by Shereen M
Who needs coauthors?:
[Via Survival Blog for Scientists]
Young people, in tenure track positions, feel they to have to collect as many authorships as possible. Questions like “Will I be a coauthor?” and demands as “I have to be a coauthor” are part of daily conversations in science institutes.
But not only junior scientists are eager to boost their cv’s with authored papers.
Biology papers usually have large numbers of authors. It is rare to see a major paper in Nature or Science with two authors. Often modern papers are the results of collaborative research between multiple institutions. It makes it easier to get your name on a lot of papers but also makes proper assignation of credit difficult.
Credit for papers can be incredibly important and manipulation of the credit is not unheard of. Harvey Fletcher was a graduate student for Robert Millikan around 1910. Fletcher developed and designed the oil-drop experiments that measured the charge on an electron as well as investigations on Brownian motion that led to a better determination of Avogadro’s number.
Now, Fletcher could use a published paper in lieu of his Ph.D. thesis but only if he was sole author.
Millikin proposed that Fletcher be the sole author on the Brownian motion work and Millikan would be sole author on the electron charge work, even though Fletcher’s work was critical in both. Millikan knew which one would be the more important paper. As a graduate student, Fletcher really had no choice but to acquiesce to Millikan’s proposal.
Millikan published as sole author of the paper on the charge of the electron. Fletcher wrote on Avogadro’s constant. Millikan won the Nobel Prize in 1923. Although, Fletcher became the first physics student to graduate from The University of Chicago summa cum laude, he spent most of the next 38 years outside of academia, working at Bell Laboratories.
Although he did not win the Nobel Prize, he had a tremendous impact on many of the technologies that were developed in the 20th Century. At Bell Labs, he not only became ‘the father of stereophonic sound’ but was the director of the labs that developed the transistor.
What this shows is that while a true genius can not be stopped by who published what, in the scientific world, particularly in academia, the assignment of credit has huge ramifications. Almost anyone who takes physics knows about Millikan and the oil-drop experiment. Who knows about Fletcher?
These days, often the person who did the research is first author and the person who directed the research or whose lab supported the research is last. Everyone else involved in smaller amounts is in between.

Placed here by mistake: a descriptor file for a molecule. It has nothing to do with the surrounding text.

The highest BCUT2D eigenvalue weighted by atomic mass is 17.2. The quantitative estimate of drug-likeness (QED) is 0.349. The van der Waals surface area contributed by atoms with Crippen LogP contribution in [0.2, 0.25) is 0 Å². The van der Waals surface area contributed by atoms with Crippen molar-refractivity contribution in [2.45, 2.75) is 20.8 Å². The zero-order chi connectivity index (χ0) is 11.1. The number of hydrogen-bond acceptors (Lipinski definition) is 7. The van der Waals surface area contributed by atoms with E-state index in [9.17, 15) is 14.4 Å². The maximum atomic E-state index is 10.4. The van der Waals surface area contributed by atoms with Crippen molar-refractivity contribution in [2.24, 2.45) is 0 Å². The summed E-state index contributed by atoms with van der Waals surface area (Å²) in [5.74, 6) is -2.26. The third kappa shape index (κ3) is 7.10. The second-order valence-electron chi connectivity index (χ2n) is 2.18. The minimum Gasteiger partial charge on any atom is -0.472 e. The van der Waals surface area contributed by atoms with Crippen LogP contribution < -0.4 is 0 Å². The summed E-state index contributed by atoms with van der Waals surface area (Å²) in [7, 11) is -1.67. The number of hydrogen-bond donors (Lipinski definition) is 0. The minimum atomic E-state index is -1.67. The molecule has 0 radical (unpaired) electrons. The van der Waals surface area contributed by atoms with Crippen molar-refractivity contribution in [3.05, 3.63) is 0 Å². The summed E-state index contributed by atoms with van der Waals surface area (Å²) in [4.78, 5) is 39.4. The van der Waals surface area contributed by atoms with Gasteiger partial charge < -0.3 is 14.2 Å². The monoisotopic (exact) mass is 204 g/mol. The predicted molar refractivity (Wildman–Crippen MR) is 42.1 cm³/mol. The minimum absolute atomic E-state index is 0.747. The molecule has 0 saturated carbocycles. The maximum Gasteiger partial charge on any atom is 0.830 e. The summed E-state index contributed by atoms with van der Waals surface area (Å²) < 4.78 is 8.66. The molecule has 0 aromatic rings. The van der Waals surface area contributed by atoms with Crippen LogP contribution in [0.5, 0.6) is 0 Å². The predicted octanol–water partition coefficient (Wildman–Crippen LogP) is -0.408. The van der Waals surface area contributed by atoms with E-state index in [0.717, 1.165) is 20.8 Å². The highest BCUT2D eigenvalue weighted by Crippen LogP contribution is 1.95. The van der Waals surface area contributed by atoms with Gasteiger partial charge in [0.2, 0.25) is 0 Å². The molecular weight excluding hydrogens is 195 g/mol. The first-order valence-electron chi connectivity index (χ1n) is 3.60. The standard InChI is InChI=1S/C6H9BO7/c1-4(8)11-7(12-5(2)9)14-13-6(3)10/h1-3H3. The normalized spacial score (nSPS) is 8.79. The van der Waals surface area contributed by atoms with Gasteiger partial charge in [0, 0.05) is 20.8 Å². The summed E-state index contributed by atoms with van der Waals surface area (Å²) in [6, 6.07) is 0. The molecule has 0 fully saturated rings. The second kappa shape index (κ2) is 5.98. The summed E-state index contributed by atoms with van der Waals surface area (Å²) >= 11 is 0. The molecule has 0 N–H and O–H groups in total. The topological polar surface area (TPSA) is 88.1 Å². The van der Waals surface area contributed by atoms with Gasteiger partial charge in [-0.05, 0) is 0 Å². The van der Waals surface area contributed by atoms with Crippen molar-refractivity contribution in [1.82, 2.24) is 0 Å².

But this can change. Often with 20 authors, no one ever gets to the last one when the article is referenced. The bibliography will just be ‘Smith, et al.’ So sometimes, the director of the lab will be placed as first author instead of last so everyone sees their name in the references.
So how does proper credit actually get assigned? In large measure, figuring out who designed the critical experiment, who simply provided reagents and who had critical intellectual input are all hidden from general view. This permits political pressures, such as what Millikan used on Fletcher, to determine placement, rather than actual worth.
Huge battles have been waged over where one’s name gets placed in a paper. Since this is what the world will see, it is worth it for many people to spend all their political capital to get a choice placement on a paper. A lot of scientific blood may have been spilt in order to get on a paper published in Nature.
Sometimes those in the know have an idea of proper credit but tenure committees, grant committees and other vetting bodies can have a difficult time telling just what contribution a scientist made on a paper with 40 authors.
There have been some attempts at better clarifying this, with authors making statements about who did what. Perhaps as we move away from the current model of publishing to one more digital in nature, there will be approaches to simplify this process.
In particular, there will have to be a way to assign credit for things other than just the number of publications. Scoring the impact people had on those publications, what work they actually performed and where they can be placed in the process that lead to novel scientific discoveries will become more likely, if the social media aspects of Science 2.0 comes to be appreciated.
Because every one of those aspects can be time-stamped and made accessible by using things like wikis and weblogs in ways that email will never accomplish. Openness and transparency, important aspects of successful Web 2.0 tools, will also make it possible to more accurately track the progress of creativity and innovation. Surely rewards will follow.
Will Science 2.0 make it less likely that political pressures can be used to claim credit that is not deserved? Being human, the pressures may never disappear. But Science 2.0 should make it a little more difficult to claim credit after the fact. Fletcher kept the secret of Millikan’s proposal until after he died. In those days, it was easier to control the flow of information, to hide political manipulations of the research.
Now, not as much.
Technorati Tags: Open Access, Science, Social media, Web 2.0